What is the Atman definition In Hinduism?
Questions about Atman remember me of a story told by an Indian master.
A man was running on the village streets and screaming: ”Beware, beware, there come a mad elephant and tramples everything in his way!”
Hearing this, one of the villagers who knew the spiritual tradition, that Atman exists in every being, says to everyone present:
”It is impossible for the elephant to do me any harm because one Atman cannot hurt another Atman!” In the meantime, the elephant appears and bluntly hits the erudite villager.
After the elephant passes through, the villagers gather around the wounded man, who was ready to abandon altogether the whole philosophy after such an experience, when another villager says:
”In essence, you really are Atman, but the elephant was also Atman. Your mistake is that you haven’t taken into account what the man running on the streets was saying, warning about the elephant. Wasn’t he Atman as well?”
Allegorically, this story contains the whole concept of this notion in Indian thinking. On a deeper level, we are all Atman, the only differentiation exists on the superficial levels. This differentiation is seen constituting ever since the birth of man.
The environment, society, parents, etc., mold the man on a superficial level, giving him all relative links which he builds in life.
Thus, all human bonds fall under this relativity: parents, children, husbands, wives, friends; any other connections create the individual’s own differentiation, which the person strongly manifests to be real in a transient world.
But Indian thinking has developed the concept of spiritual salvation. By reaching the stage of liberation (Jivanmukti), the individual awakens, realizing the role he has played so far in life.
Action directed into a material, transient reality made the man hold on to the materiality of the world and do his utmost, forcing his way, to go in the direction he has chosen.
Instead, when liberation is attained, the man rises far above materiality, becoming a spectator.
The idea that most people cannot understand is that the spectator, who is now a Jivanmukta (‘liberated in life’), not only does he watch the show of the whole world he perceives, but he also watches himself with the same spectator eyes.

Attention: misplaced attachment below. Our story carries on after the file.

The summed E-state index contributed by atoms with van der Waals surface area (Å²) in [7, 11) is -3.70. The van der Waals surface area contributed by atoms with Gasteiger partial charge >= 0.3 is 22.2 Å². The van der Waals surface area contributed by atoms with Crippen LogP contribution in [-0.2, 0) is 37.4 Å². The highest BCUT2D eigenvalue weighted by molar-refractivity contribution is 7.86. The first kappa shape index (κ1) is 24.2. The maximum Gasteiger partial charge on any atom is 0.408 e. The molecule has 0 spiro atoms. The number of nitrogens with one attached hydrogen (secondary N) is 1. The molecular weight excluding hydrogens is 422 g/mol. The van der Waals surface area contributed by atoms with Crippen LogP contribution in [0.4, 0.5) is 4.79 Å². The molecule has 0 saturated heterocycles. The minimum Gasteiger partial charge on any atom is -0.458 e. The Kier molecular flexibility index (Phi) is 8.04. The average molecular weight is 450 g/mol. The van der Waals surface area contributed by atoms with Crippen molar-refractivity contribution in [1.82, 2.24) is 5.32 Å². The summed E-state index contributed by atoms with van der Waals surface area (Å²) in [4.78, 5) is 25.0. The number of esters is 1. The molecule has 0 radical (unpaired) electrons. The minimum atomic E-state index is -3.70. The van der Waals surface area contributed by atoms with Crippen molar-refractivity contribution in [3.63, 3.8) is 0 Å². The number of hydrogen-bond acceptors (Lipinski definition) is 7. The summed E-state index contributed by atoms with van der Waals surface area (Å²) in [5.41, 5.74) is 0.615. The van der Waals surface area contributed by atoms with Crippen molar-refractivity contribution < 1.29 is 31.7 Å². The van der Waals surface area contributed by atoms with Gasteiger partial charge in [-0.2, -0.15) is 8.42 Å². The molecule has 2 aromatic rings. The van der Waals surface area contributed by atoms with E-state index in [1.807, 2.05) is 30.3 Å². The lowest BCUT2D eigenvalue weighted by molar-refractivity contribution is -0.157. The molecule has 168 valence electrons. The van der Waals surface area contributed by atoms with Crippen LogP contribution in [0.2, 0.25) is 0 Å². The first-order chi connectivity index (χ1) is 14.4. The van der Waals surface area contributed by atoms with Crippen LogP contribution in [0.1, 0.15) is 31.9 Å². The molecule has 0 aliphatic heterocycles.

In other words, he is both the actor and the spectator. Practically, the liberated in life asks himself: What now? What happens to me?
The spectator’s ability to watch the show of his own life is a sign of spiritual liberation in Indian thinking. Watching the show of his own life places the spectator in a divine position because God is the spectator of everything.
From this moment on, man reaches the level of self-consciousness, thus internalizing the cosmos, although he manifests himself in the limitations of matter.
It is self-awareness, so that all those who have reached this level are at the level of self-consciousness, although they are different on a material level: one teaches Yoga, the other lives in a cave, another honors his family obligations, such as the Karma Yogis, etc.
The essential role in the life of a Yogi is now the one of an aware spectator (drashta), whereas before he was just an actor unconsciously carried away by the waves of his life’s show.
Now he is liberated, although he manifests in the world of illusions, Maya, as transitory manifestations, the man appears the same mortal man from the outside, but his inner life experience is incomparable to that of an ordinary man.
Not being caught in the world’s materiality, he lives consciously in a perpetual present, being inspired every step of the way on how to live his life, for now, he has access to the mental space of all humanity, the so-called Cidakasha.
Access to Cidakasha represents the opening to one of the manifestations of the Brahman principle, manifestations which take various forms, relevant to this principle.
Brahman, the Supreme Creator in Indian philosophical thinking, is regarded as the causality which exists behind any development, any world.
Primordial causality, which is related to the matter, generates a penetration in the material world by projecting time in this materiality.
Brahman creates the time called Kala, which becomes the causality of the existence of intrinsic manifestation of space called Akasha; all these keep a “core” (Bija), derived from Brahman’s primordial causality.
Time moves, thus engaging the dynamics of space and therefore the whole materiality in Akasha.
As the mathematical material solution to infinity is the circle, not the straight line, cyclicity is the answer to returning to the source.
More specifically, the closed spiral is the configuration that allows both infinity of movement around the circle, but also the evolution from one stair of the spiral to another.
Therefore, we manifest in a closed spiral in the guise of a circle. Therefore, we are stimulated by the projection of time from the spiral’s center, Atman within everyone’s hearts returns to Brahman, who is at the apex of the closed spiral.
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